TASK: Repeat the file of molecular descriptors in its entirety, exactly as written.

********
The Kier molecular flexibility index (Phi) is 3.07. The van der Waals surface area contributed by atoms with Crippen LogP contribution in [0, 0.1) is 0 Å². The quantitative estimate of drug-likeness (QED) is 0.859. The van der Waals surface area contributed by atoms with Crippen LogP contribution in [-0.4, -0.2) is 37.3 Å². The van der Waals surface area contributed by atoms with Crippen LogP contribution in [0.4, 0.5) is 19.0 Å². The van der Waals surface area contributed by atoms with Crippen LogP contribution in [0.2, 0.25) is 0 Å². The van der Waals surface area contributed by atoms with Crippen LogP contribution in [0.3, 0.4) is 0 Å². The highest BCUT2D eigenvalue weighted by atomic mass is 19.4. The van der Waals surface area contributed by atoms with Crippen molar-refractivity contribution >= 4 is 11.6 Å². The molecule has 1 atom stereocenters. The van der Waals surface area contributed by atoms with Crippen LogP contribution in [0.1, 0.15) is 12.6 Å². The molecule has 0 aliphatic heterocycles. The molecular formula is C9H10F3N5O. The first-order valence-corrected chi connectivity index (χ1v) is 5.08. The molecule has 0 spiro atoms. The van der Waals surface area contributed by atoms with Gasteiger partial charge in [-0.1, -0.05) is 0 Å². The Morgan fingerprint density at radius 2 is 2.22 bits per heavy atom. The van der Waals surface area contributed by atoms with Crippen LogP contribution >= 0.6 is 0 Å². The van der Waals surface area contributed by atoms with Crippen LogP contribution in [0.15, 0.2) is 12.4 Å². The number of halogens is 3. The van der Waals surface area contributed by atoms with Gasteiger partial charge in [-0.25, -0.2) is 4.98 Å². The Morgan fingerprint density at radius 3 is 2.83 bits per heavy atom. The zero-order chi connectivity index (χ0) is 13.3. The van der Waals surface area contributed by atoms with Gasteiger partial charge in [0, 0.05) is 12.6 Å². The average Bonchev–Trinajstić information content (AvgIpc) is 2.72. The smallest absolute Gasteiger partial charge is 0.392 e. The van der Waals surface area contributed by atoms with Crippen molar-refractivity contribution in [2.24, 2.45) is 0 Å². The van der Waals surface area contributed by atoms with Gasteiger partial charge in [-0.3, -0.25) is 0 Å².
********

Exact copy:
The Kier molecular flexibility index (Phi) is 3.07. The van der Waals surface area contributed by atoms with Crippen LogP contribution in [0, 0.1) is 0 Å². The quantitative estimate of drug-likeness (QED) is 0.859. The van der Waals surface area contributed by atoms with Crippen LogP contribution in [-0.4, -0.2) is 37.3 Å². The van der Waals surface area contributed by atoms with Crippen LogP contribution in [0.4, 0.5) is 19.0 Å². The van der Waals surface area contributed by atoms with Crippen LogP contribution in [0.2, 0.25) is 0 Å². The van der Waals surface area contributed by atoms with Crippen LogP contribution in [0.3, 0.4) is 0 Å². The highest BCUT2D eigenvalue weighted by atomic mass is 19.4. The van der Waals surface area contributed by atoms with Crippen molar-refractivity contribution >= 4 is 11.6 Å². The molecule has 1 atom stereocenters. The van der Waals surface area contributed by atoms with Crippen LogP contribution in [0.1, 0.15) is 12.6 Å². The molecule has 0 aliphatic heterocycles. The molecular formula is C9H10F3N5O. The first-order valence-corrected chi connectivity index (χ1v) is 5.08. The molecule has 0 spiro atoms. The van der Waals surface area contributed by atoms with Gasteiger partial charge in [-0.1, -0.05) is 0 Å². The Morgan fingerprint density at radius 2 is 2.22 bits per heavy atom. The van der Waals surface area contributed by atoms with Crippen LogP contribution >= 0.6 is 0 Å². The van der Waals surface area contributed by atoms with Crippen LogP contribution in [0.15, 0.2) is 12.4 Å². The number of halogens is 3. The van der Waals surface area contributed by atoms with Gasteiger partial charge in [-0.25, -0.2) is 4.98 Å². The Morgan fingerprint density at radius 3 is 2.83 bits per heavy atom. The zero-order chi connectivity index (χ0) is 13.3. The van der Waals surface area contributed by atoms with Gasteiger partial charge in [0, 0.05) is 12.6 Å². The average Bonchev–Trinajstić information content (AvgIpc) is 2.72. The smallest absolute Gasteiger partial charge is 0.392 e. The van der Waals surface area contributed by atoms with Crippen molar-refractivity contribution in [2.24, 2.45) is 0 Å². The van der Waals surface area contributed by atoms with Gasteiger partial charge in [-0.3, -0.25) is 0 Å².